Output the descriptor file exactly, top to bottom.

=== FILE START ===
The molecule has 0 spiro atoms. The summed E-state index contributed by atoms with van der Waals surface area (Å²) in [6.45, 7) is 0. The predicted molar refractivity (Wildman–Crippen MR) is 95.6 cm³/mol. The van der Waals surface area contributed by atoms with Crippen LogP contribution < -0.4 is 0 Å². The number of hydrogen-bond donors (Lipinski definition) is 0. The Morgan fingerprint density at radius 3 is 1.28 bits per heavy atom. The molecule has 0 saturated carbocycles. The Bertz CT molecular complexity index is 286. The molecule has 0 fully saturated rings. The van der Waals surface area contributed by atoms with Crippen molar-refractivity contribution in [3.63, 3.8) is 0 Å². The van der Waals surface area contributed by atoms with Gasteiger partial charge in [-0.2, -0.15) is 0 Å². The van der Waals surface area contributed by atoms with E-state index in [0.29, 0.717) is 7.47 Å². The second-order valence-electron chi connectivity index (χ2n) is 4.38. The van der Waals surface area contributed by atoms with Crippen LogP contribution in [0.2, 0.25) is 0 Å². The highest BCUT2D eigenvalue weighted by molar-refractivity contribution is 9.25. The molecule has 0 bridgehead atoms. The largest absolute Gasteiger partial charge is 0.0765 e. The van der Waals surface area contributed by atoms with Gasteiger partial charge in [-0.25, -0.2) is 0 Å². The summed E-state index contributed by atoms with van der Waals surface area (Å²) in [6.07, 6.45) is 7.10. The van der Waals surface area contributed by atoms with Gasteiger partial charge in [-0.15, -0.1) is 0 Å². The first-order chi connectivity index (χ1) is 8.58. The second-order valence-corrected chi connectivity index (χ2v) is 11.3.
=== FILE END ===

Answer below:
The molecule has 0 spiro atoms. The summed E-state index contributed by atoms with van der Waals surface area (Å²) in [6.45, 7) is 0. The predicted molar refractivity (Wildman–Crippen MR) is 95.6 cm³/mol. The van der Waals surface area contributed by atoms with Crippen LogP contribution < -0.4 is 0 Å². The number of hydrogen-bond donors (Lipinski definition) is 0. The Morgan fingerprint density at radius 3 is 1.28 bits per heavy atom. The molecule has 0 saturated carbocycles. The Bertz CT molecular complexity index is 286. The molecule has 0 fully saturated rings. The van der Waals surface area contributed by atoms with Crippen molar-refractivity contribution in [3.63, 3.8) is 0 Å². The van der Waals surface area contributed by atoms with Gasteiger partial charge in [-0.2, -0.15) is 0 Å². The van der Waals surface area contributed by atoms with E-state index in [0.29, 0.717) is 7.47 Å². The second-order valence-electron chi connectivity index (χ2n) is 4.38. The van der Waals surface area contributed by atoms with Crippen LogP contribution in [0.2, 0.25) is 0 Å². The highest BCUT2D eigenvalue weighted by molar-refractivity contribution is 9.25. The molecule has 0 bridgehead atoms. The largest absolute Gasteiger partial charge is 0.0765 e. The van der Waals surface area contributed by atoms with Gasteiger partial charge in [-0.25, -0.2) is 0 Å². The summed E-state index contributed by atoms with van der Waals surface area (Å²) in [6.07, 6.45) is 7.10. The van der Waals surface area contributed by atoms with Gasteiger partial charge in [-0.15, -0.1) is 0 Å². The first-order chi connectivity index (χ1) is 8.58. The second-order valence-corrected chi connectivity index (χ2v) is 11.3.